Brent crude oil rose to $95 a barrel for the first time since October 2014 amid rising tensions between Russia and Ukraine.
Brent crude futures, the global oil benchmark, climbed 3.9 percent to $95.1 a barrel, while West Texas Intermediate (WTI) crude futures increased 4.4 percent to $93.79.
During a White House briefing, Jake Sullivan, United States national security advisor, said that there were signs of Russian escalation at the Ukraine border and the possibility of an invasion during the Olympics.
“We continue to see signs of Russian escalation, including new forces arriving at the Ukrainian border. As we’ve said before, we are in the window when an invasion could begin at any time,” Sullivan said on Friday.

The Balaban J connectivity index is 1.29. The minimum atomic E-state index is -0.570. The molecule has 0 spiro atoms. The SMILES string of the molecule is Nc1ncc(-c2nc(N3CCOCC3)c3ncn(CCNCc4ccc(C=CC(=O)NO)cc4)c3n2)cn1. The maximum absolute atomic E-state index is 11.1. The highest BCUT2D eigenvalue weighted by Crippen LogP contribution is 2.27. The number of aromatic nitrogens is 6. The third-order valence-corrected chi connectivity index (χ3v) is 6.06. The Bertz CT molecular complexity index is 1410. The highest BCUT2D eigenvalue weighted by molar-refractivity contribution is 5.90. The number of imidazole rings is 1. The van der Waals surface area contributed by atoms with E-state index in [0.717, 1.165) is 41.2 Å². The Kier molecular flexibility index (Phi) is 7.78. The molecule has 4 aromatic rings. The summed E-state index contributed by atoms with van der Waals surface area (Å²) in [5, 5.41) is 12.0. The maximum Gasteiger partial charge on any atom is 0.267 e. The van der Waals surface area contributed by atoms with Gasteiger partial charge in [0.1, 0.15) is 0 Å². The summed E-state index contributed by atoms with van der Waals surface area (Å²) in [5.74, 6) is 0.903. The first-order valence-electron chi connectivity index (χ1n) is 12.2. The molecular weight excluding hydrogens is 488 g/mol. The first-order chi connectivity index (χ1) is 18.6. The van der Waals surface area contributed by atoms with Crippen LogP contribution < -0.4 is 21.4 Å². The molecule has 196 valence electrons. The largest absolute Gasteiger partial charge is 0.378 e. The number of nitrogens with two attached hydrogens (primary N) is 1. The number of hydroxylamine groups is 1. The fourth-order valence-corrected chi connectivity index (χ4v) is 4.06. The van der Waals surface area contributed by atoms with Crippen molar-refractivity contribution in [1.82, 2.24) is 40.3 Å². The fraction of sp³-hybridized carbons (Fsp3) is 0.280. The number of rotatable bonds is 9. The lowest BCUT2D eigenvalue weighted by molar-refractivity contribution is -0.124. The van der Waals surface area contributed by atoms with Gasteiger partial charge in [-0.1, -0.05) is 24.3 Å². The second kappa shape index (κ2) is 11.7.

Sullivan, however, added that the White House did not claim that Russian leader Vladimir Putin has made a final decision on the matter.
Earlier this week, JPMorgan projected that Brent could easily reach $120 per barrel if Russia invaded Ukraine and the US and other nations sanctioned Russia’s oil and natural gas exports.
The US and the United Kingdom have urged their citizens to leave Ukraine over Russian invasion fears.
The rise in global crude oil prices should portend an upturn for Nigeria’s revenue — but subsidy payments shortchanged the government.
In December 2021, subsidy payment gulped N270 billion, amounting to N1.43 trillion in annual expense, shrinking revenue accrued to the federation account. The federal government may pay up to N3 trillion to cater for subsidy in 2022.